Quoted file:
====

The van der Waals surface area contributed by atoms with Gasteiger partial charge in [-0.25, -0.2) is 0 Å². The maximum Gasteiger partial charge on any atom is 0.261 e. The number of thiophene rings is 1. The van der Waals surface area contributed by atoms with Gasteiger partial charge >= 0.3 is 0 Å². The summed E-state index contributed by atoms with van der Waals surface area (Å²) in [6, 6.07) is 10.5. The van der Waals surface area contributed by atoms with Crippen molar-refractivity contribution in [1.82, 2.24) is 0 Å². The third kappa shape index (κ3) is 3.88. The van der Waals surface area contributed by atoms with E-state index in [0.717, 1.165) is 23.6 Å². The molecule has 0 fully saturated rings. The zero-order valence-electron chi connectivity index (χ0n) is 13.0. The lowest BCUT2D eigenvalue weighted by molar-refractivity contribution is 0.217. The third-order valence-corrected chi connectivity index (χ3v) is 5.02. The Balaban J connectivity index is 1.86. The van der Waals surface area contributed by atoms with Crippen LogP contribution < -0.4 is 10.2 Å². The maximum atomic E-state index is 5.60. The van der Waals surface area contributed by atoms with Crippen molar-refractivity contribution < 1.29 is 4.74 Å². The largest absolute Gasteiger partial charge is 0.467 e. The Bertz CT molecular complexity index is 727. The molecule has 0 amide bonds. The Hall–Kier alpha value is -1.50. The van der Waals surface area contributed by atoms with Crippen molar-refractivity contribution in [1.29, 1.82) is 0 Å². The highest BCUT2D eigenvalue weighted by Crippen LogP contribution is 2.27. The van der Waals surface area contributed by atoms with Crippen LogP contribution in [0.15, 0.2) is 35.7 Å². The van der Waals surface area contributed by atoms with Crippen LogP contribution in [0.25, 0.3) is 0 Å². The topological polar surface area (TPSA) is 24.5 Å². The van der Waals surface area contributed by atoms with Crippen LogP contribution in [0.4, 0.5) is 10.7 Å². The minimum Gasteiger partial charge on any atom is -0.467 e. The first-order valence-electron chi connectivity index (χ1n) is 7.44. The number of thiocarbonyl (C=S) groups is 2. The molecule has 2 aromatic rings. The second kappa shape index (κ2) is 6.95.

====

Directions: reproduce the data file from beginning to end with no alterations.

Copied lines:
The van der Waals surface area contributed by atoms with Gasteiger partial charge in [-0.25, -0.2) is 0 Å². The maximum Gasteiger partial charge on any atom is 0.261 e. The number of thiophene rings is 1. The van der Waals surface area contributed by atoms with Gasteiger partial charge >= 0.3 is 0 Å². The summed E-state index contributed by atoms with van der Waals surface area (Å²) in [6, 6.07) is 10.5. The van der Waals surface area contributed by atoms with Crippen molar-refractivity contribution in [1.82, 2.24) is 0 Å². The third kappa shape index (κ3) is 3.88. The van der Waals surface area contributed by atoms with E-state index in [0.717, 1.165) is 23.6 Å². The molecule has 0 fully saturated rings. The zero-order valence-electron chi connectivity index (χ0n) is 13.0. The lowest BCUT2D eigenvalue weighted by molar-refractivity contribution is 0.217. The third-order valence-corrected chi connectivity index (χ3v) is 5.02. The Balaban J connectivity index is 1.86. The van der Waals surface area contributed by atoms with Crippen LogP contribution < -0.4 is 10.2 Å². The maximum atomic E-state index is 5.60. The van der Waals surface area contributed by atoms with Crippen molar-refractivity contribution < 1.29 is 4.74 Å². The largest absolute Gasteiger partial charge is 0.467 e. The Bertz CT molecular complexity index is 727. The molecule has 0 amide bonds. The Hall–Kier alpha value is -1.50. The van der Waals surface area contributed by atoms with Crippen molar-refractivity contribution in [1.29, 1.82) is 0 Å². The highest BCUT2D eigenvalue weighted by Crippen LogP contribution is 2.27. The van der Waals surface area contributed by atoms with Crippen LogP contribution in [0.15, 0.2) is 35.7 Å². The van der Waals surface area contributed by atoms with Crippen LogP contribution in [0.25, 0.3) is 0 Å². The topological polar surface area (TPSA) is 24.5 Å². The van der Waals surface area contributed by atoms with Crippen LogP contribution in [0.4, 0.5) is 10.7 Å². The minimum Gasteiger partial charge on any atom is -0.467 e. The first-order valence-electron chi connectivity index (χ1n) is 7.44. The number of thiocarbonyl (C=S) groups is 2. The molecule has 2 aromatic rings. The second kappa shape index (κ2) is 6.95.